As malaria gets its 15 minutes of fame in Washington today at the White House Summit on Malaria, focusing on the $1.2 billion, five-year President's Malaria Initiative, many will be watching. Some will be looking for signs that Congress will line up with the Administration to fully fund a program that addresses one of the most devastating scourges on the African continent. Others will be observing the enthusiasm for the truly impressive technological developments that have arrived or are on the horizon - the bednets, the artemisinin-combination therapy, the future vaccine. Still others will be celebrity-watching or listening for clues about which government contractors will benefit. Personally, I will be watching for signs of humility.
In the control of malaria over 50 years, successes have been few, far between, and too often not sustained. In fact, over the past half-century, the lack of success has at times resulted in deliberate neglect of the problem - even as deaths mounted. Hubris has been partly to blame.
That's why we have to do better this time, learning from history that to succeed will require big-time funding over the long haul, and a willingness to pay attention to emerging evidence about which combination of strategies is working or failing in different settings. In the past, the bugs have adapted faster than we have, costing untold lives. Much as we might see potential in the use of bednets, the application of pesticides, the scale-up of ACT use or other strategies, an over-reliance on one approach versus others combined with unrealistic promises about very rapid progress is likely to lead us down the road to nowhere that others have followed before.
The modern malaria control era started with the discovery in the 1940s that DDT was an effective insecticide against the mosquito vector. A few years later, spraying with DDT was used to eliminate malaria in southern Europe, and enthusiasm grew for wider use throughout the more malarious regions of Asia, Africa and South America. By the mid-1950s, WHO had launched an initiative to eradicate malaria worldwide, based on a quasi-military strategy of spraying large areas with DDT and treating cases with the only effective drug known at the time, chloroquine. The program had high-level visibility, substantial funding and technologies that seemed to work. Initial results were promising.
Within a few years the strategy was failing in most regions where malaria's toll was greatest. Cases began to rise again in the 1960s - the result of a complex jumble of technical, financial and political problems. The centrally-controlled anti-malaria efforts were not well accepted by many communities in affected areas, and international donors failed to provide sufficient resources, responding to bad news by cutting funding. As a result, neither treatment nor prevention regimes were followed well. Chloroquine-resistant strains of the most deadly form of the disease began to emerge, and mosquitoes were developing partial resistance to DDT. Adding to this was a manmade environmental risk, with growing exposure to malaria in areas where dams had been constructed. By 1972, after about $1 billion had been spent on the effort, WHO declared that the Global Eradication of Malaria Program had failed.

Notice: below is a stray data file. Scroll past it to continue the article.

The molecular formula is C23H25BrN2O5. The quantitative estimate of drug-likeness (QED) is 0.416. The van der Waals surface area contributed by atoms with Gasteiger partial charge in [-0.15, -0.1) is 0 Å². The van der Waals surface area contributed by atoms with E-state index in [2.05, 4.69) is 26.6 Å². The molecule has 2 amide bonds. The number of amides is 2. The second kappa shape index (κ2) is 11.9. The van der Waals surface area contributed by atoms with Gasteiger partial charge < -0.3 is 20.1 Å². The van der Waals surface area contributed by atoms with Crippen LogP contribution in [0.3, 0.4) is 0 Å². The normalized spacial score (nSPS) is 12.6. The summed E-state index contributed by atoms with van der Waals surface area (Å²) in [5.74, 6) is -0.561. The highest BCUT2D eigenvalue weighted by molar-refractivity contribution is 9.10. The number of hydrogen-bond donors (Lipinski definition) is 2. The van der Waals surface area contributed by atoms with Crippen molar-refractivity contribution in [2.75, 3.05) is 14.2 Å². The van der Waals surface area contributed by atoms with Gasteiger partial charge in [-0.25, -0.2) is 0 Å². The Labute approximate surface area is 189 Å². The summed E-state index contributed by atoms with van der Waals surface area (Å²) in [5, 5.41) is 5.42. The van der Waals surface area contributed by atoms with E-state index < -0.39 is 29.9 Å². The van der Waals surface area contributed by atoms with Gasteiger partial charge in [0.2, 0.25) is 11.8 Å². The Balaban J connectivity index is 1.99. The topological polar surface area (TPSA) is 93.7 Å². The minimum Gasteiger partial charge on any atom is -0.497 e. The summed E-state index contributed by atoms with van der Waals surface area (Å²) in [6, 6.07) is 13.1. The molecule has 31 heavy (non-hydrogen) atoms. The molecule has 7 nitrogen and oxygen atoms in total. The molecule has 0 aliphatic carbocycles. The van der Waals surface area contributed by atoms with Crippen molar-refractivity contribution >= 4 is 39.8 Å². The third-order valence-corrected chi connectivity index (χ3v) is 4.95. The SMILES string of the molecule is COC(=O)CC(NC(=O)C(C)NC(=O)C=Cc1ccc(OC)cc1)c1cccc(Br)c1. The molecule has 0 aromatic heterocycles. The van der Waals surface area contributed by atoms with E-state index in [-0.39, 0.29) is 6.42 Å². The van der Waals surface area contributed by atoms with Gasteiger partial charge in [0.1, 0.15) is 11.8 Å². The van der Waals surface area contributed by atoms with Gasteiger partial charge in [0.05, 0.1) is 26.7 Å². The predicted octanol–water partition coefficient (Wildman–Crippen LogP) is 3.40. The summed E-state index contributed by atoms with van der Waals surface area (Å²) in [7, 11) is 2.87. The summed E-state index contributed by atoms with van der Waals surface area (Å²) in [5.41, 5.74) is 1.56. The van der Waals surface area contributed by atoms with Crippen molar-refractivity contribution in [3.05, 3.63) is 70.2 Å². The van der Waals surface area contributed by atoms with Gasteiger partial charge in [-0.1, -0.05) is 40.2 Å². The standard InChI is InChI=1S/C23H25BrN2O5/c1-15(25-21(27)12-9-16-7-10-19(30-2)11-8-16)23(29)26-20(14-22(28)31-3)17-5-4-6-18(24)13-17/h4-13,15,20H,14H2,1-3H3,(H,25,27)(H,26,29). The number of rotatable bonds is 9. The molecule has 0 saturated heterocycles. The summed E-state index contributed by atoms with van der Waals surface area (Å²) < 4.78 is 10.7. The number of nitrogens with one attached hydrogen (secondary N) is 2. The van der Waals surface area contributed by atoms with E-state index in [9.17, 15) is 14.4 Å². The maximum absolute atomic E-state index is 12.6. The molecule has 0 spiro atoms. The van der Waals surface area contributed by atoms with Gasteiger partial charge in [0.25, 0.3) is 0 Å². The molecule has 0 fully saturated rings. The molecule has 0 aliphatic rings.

The visible failure left WHO with a black eye and discouraged a generation of malaria scientists and advocates. Only relatively recently have we seen renewed international enthusiasm for tackling malaria, and promising technological and programmatic innovations.
The President's Malaria Initiative is a clear signal of a new era in the battle against malaria. It is truly remarkable that the US and other wealthy nations appear eager to put resources toward a disease that affects virtually none of their taxpayers, with programs that benefit few of their constituents; applause for doing the right thing is well-deserved. But as this moves forward, we all have a job to do to make sure that the temptation of promising quick wins and building political and financial commitment around particular technologies, approaches and timeframes doesn't interfere with the vital process of accruing new knowledge about what's really working, and then changing as we go - while at the same time maintaining the political support and funding.